View Full Version : Five Reasons to Stop Saying "Good Job!"

10-10-2006, 02:06 PM
This article is a bit old but it has a lot of good points (forgive me if this has been posted before but I just discovered it). Einstein Never Used Flashcards discusses how praising can often backfire but I think this article actually gives you better pointers as to how to stop saying "Good Job" or other praise (I've really been struggling with this!).



Mom to:
Christopher 12/29/89
Adelaide 8/23/04
Bronwyn 11/9/05


10-10-2006, 03:34 PM
Thank you for sharing this article, it had the most info I'd seen on the "why" behind not using praise. I also thought it was great because there were suggestions on what to say instead, I thought it was so frustraing to be told "don't say this" and then be offered little suggestions on what to replace with. I'm not trying to start a hostile debate...but I am interested in hearing what you all think about this subject. Any experts in child development? BTDT advice?

As for me - I'm no expert but it seems alien to me to not give any praise. Even though I've heard of this before...and agree that I don't want to create a "praise junky"...I still find myself praising my DD.

Wouldn't you create children who don't know how proud their parents are of them if you don't? I'm half Japanese and culturally praise, affection, etc are pretty limited which I think actually causes problems.

Also I have to admit to what the article refers to as "manipulating" DD by telling her "good job" when she does something I want her to continue to do like shares or washes her hands. I think of it as the natural opposite to the admonishments she gets when she does something "bad" like throwing her food on the ground or hitting. She's not truly good or bad in either case, she's just learning what is appropriate and acceptable behavior and what is not. In addition to the praise or admonishment she also gets an explanation. So while I try not to go overboard on the praise (I've seen praise junkies and I don't want DD to be one), I also don't try to avoid praise entirely. Do others skip the praise entirely and just stick to explanations?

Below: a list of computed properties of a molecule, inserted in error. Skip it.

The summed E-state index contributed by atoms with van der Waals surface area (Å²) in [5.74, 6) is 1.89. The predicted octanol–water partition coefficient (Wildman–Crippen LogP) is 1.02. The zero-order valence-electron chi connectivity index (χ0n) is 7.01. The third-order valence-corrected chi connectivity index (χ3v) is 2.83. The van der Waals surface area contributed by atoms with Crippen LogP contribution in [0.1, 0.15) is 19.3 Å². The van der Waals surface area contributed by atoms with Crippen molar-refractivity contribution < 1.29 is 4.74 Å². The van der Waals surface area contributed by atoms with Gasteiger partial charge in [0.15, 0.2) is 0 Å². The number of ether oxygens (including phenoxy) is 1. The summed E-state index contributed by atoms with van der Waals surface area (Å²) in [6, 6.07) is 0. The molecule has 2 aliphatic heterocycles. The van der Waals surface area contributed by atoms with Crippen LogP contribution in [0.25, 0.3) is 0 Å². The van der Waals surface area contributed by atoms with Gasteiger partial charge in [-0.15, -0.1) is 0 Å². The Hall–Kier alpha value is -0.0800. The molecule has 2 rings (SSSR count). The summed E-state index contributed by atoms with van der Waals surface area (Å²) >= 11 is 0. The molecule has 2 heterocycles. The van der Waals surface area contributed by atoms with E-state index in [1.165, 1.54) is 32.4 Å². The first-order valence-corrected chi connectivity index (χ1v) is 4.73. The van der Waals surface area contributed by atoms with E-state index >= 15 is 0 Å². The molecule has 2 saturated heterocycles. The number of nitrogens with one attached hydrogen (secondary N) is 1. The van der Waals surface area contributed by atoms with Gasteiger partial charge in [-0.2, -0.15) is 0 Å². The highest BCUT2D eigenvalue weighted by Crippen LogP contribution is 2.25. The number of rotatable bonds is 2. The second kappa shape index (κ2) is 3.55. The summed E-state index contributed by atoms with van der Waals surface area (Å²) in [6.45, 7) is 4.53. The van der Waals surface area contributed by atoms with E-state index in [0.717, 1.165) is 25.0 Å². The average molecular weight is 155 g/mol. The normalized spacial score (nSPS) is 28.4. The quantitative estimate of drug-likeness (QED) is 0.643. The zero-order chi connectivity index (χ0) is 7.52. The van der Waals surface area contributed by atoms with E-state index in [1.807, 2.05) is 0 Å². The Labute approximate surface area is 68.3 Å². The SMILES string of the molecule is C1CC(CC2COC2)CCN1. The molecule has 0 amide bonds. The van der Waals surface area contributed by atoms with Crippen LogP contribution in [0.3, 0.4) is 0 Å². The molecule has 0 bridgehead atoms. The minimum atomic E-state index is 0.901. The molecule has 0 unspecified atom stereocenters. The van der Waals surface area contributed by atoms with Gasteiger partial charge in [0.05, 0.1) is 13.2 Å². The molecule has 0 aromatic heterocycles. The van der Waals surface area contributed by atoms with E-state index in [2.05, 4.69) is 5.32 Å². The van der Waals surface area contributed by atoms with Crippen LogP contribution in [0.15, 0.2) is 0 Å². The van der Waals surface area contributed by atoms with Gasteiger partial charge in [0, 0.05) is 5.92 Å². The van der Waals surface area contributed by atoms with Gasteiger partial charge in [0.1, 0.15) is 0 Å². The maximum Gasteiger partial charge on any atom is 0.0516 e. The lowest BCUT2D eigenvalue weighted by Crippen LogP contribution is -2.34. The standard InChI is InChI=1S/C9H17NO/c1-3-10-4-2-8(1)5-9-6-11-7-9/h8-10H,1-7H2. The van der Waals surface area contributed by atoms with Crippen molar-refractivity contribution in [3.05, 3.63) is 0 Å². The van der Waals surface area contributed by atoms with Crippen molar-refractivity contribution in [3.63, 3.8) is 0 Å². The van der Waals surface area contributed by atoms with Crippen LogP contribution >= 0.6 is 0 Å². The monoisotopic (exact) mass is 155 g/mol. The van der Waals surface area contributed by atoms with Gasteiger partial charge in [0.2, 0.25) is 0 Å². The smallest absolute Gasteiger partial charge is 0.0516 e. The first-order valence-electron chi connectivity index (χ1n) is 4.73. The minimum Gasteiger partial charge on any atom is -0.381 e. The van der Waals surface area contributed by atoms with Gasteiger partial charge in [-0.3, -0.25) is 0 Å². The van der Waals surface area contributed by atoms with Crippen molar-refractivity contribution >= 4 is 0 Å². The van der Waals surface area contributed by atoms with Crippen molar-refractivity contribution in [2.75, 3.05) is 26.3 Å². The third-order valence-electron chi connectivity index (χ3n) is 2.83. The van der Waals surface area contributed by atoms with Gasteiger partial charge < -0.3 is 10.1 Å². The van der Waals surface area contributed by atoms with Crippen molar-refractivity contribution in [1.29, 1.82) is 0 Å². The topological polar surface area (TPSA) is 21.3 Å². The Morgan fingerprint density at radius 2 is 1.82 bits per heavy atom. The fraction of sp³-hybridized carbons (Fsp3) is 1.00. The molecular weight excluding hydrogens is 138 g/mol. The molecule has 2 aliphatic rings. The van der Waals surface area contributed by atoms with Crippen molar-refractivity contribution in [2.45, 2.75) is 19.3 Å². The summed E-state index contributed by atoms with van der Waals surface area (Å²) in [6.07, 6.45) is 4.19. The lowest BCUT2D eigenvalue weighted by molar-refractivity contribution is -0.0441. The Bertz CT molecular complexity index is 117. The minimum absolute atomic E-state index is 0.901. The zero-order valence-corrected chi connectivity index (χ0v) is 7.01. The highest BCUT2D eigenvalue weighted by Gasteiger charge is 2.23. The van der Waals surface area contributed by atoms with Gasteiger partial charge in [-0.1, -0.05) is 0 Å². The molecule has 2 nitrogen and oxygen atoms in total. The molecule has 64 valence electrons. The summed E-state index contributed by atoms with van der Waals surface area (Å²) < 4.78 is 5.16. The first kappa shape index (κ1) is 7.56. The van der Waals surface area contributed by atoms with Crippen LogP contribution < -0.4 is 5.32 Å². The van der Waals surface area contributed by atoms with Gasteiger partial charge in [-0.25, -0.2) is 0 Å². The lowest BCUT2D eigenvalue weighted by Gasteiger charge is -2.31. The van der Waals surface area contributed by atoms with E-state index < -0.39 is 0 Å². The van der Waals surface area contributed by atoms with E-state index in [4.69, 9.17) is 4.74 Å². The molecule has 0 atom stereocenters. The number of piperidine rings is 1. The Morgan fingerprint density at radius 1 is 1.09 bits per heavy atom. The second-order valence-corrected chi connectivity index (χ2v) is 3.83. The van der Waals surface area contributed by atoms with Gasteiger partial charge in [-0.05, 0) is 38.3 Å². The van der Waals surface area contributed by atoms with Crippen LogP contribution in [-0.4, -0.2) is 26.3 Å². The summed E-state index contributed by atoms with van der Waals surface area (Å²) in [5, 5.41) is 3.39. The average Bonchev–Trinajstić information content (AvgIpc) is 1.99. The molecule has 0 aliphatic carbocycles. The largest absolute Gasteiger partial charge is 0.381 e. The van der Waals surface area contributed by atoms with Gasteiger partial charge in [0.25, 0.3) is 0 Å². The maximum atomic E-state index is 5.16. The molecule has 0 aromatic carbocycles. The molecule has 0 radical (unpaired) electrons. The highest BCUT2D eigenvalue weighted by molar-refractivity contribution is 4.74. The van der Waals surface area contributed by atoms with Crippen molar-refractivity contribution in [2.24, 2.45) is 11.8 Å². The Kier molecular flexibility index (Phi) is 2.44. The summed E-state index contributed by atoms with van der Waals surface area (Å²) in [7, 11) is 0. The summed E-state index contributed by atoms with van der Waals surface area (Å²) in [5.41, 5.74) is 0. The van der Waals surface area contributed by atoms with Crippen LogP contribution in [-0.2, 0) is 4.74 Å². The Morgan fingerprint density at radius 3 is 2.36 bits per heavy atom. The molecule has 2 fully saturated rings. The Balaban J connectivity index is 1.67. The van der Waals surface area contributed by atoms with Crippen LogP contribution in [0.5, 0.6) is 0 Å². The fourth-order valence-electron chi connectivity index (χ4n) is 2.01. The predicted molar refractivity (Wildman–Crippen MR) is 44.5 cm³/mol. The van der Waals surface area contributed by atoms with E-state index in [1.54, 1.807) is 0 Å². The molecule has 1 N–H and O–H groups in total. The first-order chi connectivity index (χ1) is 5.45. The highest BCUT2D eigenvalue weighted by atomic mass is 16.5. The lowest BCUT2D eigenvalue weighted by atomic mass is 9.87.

Malia (DD is 19 months)

10-10-2006, 04:03 PM
I like Alfie Kohn as well.

We try to not "praise" DS a whole lot. Sure, we do it, but once you get into a different mindset, it isn't that hard to use more objective and fewer subjective comments IMO. I haven't read the articles above yet, but some ideas that I've read about that we use are

-if DS paints a picture, we usually ask him about it. What colors did he use? I may comment that he spent a lot of time working on it. We ask him to tell us about it. He seems to get plenty of pleasure out of that kind of experience vs. us telling him how "beautiful" his painting is for example.

-He'll often run to us and tell us he did xyz by himself. We usually say, "do you feel proud?". Or, "it feels good to do things for yourself doesn't it?" I suppose those things are judgment on some level but I think they are at least a bit more objective than other comments we could make.

-In general, just comment on *what* you see rather than making *judgements* about what you are observing.

It seemed weird to me at first since DH and I were raised in "praise" filled households, but I think there's a lot of value to Alfie Kohn's thoughts. We certainly do praise DS sometimes, but we try to not make that the bulk of what we say. My biggest motivator is that I want him to feel safe about taking risks/trying and "failing" in some way vs. taking the "safe" route in life which might be easier and praise-filled. JMO. That's just *my* personal view of it...not trying to step on toes of anyone w/ a different opinion.